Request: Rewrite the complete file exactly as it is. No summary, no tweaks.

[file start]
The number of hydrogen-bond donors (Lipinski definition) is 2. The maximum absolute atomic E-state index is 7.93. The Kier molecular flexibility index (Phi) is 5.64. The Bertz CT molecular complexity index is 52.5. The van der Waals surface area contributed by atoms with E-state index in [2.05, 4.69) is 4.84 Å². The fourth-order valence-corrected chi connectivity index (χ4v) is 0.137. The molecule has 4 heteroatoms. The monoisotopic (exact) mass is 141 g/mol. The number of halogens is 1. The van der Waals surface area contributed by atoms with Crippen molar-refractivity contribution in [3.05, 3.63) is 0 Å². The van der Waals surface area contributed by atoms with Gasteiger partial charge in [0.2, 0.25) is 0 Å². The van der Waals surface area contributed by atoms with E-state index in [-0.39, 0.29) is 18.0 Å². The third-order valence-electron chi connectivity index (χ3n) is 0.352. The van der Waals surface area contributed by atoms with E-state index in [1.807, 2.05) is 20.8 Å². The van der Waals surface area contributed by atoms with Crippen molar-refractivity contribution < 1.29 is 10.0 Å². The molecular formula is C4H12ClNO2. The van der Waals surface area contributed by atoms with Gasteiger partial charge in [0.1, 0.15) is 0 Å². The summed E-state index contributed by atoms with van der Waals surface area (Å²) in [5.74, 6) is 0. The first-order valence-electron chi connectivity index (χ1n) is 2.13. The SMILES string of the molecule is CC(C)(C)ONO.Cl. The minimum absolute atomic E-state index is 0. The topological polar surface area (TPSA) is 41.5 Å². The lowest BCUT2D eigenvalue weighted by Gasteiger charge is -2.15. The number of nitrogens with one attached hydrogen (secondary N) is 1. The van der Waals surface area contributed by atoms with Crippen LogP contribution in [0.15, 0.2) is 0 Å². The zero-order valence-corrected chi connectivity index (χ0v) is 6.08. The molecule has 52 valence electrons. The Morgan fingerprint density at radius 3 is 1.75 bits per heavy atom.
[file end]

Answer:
The number of hydrogen-bond donors (Lipinski definition) is 2. The maximum absolute atomic E-state index is 7.93. The Kier molecular flexibility index (Phi) is 5.64. The Bertz CT molecular complexity index is 52.5. The van der Waals surface area contributed by atoms with E-state index in [2.05, 4.69) is 4.84 Å². The fourth-order valence-corrected chi connectivity index (χ4v) is 0.137. The molecule has 4 heteroatoms. The monoisotopic (exact) mass is 141 g/mol. The number of halogens is 1. The van der Waals surface area contributed by atoms with Crippen molar-refractivity contribution in [3.05, 3.63) is 0 Å². The van der Waals surface area contributed by atoms with Gasteiger partial charge in [0.2, 0.25) is 0 Å². The van der Waals surface area contributed by atoms with E-state index in [-0.39, 0.29) is 18.0 Å². The third-order valence-electron chi connectivity index (χ3n) is 0.352. The van der Waals surface area contributed by atoms with E-state index in [1.807, 2.05) is 20.8 Å². The van der Waals surface area contributed by atoms with Crippen molar-refractivity contribution < 1.29 is 10.0 Å². The molecular formula is C4H12ClNO2. The van der Waals surface area contributed by atoms with Gasteiger partial charge in [0.1, 0.15) is 0 Å². The summed E-state index contributed by atoms with van der Waals surface area (Å²) in [5.74, 6) is 0. The first-order valence-electron chi connectivity index (χ1n) is 2.13. The SMILES string of the molecule is CC(C)(C)ONO.Cl. The minimum absolute atomic E-state index is 0. The topological polar surface area (TPSA) is 41.5 Å². The lowest BCUT2D eigenvalue weighted by Gasteiger charge is -2.15. The number of nitrogens with one attached hydrogen (secondary N) is 1. The van der Waals surface area contributed by atoms with Crippen LogP contribution in [0.15, 0.2) is 0 Å². The zero-order valence-corrected chi connectivity index (χ0v) is 6.08. The molecule has 52 valence electrons. The Morgan fingerprint density at radius 3 is 1.75 bits per heavy atom.